Sermons

Summary: We must address the needs of those at our doorstep and in our local community, but we can’t be nearsighted. We can’t ignore the desperate needs of the poor worldwide.

“For I was hungry and you fed me…”

In 2000 it was estimated that 925 million people worldwide suffered from hunger, which was caused in part by a spike in global food prices…and you only have to go to Superstore or Sobeys to see how high food prices are these days! Hunger is also the result of the current worldwide recession. In Nova Scotia, food bank use has increased by 33 percent since 2008. The number of working Nova Scotians who are using food banks is also rising because of rising power, fuel and food costs and the lack of affordable housing (and I will discuss the lack of affordable housing in the sermon I will preach in a couple of weeks). People are spending money that would normally go to groceries on necessities such as heat, housing and medication. In fact, there was a story on the television news last week about a couple in Nova Scotia who has to choose between buying prescription pills and putting food on the table.

The statistics are just as startling locally, and I’m speaking from experience because of my work with the local food bank. The Queens County Food Bank currently serves approximately 350 clients ranging from single people to large families. Now we don‘t serve all of these clients every week, and except for emergency situations clients are not supposed to come more than once a month. Even so, the list is not getting smaller. In fact, given the current economic situation in the area-a situation which our Rector referred to in his Lent and Easter message this year-the Food Bank’s Board of Directors expects the client list to grow.

So why am I involved in the local food bank? Well, there are two main reasons. First, lay readers in our Diocese are encouraged to become involved in issues such as parish administration and social justice. In fact, our Diocesan Bishop has a passion for issues relating to social justice.

Second, and more important, is that I am involved with the local food bank is because I believe in Jesus’ words from Matthew 25:31-46. This passage is an example of the Golden Rule-“Do unto others…” Christ calls us to love one another just like he loves us. One way we can show love for our brothers and sisters in Christ is by feeding the hungry, just like Christ fed the multitudes with 5 small loaves of bread and 2 fish. We are called by Christ to speak the gospel plainly while at the same time caring for the poor. If the Salvation Army can successfully do both of these tasks at the same time, so can we. We need each other, and thus we fulfill the love of Christ. We can be heroes by doing what God wants us to do---and what he wants us to do is to do everything we can to help the poor. God does not ask us to give out of what we don’t have, but he does ask us to give out of what we do have.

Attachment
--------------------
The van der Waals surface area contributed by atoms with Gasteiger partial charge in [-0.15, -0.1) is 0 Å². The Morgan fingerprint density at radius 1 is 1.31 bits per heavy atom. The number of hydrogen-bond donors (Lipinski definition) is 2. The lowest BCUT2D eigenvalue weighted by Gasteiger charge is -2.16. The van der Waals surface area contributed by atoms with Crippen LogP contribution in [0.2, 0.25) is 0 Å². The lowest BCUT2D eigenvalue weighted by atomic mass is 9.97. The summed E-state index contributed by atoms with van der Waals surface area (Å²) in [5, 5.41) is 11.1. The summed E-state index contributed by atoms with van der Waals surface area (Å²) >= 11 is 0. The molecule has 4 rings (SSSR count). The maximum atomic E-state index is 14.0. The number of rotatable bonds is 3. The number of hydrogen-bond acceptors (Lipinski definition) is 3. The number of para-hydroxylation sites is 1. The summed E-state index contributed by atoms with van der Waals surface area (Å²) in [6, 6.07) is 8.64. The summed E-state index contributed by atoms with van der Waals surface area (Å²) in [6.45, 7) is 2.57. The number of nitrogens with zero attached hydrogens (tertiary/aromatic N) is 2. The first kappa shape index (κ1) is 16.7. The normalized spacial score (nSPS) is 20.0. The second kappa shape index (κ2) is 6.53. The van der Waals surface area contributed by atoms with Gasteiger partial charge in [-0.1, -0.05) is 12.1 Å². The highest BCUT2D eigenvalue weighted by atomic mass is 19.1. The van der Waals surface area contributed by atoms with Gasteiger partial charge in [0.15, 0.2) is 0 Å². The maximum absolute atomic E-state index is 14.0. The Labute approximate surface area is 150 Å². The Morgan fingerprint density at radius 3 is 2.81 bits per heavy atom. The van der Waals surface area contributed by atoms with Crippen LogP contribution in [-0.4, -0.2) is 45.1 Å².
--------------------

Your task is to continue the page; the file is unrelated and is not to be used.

We must be prepared to minister to the poor and hungry wherever God calls us to minister to them. Whatever we do for the poor will determine our eternal destiny. When God judges us, he will be looking for the answers to three questions:

1. How much truth did he or she know?

2. How many opportunities did the person have to use that truth?

3. What did he or she do with those opportunities?

Jesus is so identified with the poor that he takes our treatment of them as our treatment of him. If we want to call ourselves true followers of Christ, we must act on our ethical teachings, including the teachings related to feeding the hungry. Failing to do good things is just as damning as doing bad things. Our teachings include doing God’s work in a humble manner without expecting anything in return.

In his address to the 2012 National Prayer Breakfast in Washington, D.C., United States President Barack Obama made the following comments:

I think to myself, am I willing…to give up some of the tax breaks I enjoy? For me, as a Christian, it also coincides with Jesus’ teaching that ‘for unto whom much is given, much shall be required.’ It mirrors the Islamic belief that those who’ve been blessed have an obligation to use those blessings to help others, or the Jewish doctrine of moderation and consideration for others.

President Obama went on to speak about his administration’s work with faith-based groups such as World Vision. If the most powerful man in the free world is willing to do what he can to relieve poverty, and if the most powerful country in the free world is willing to do what it can to relieve poverty, surely we as ordinary people can do what we can to ease hunger.

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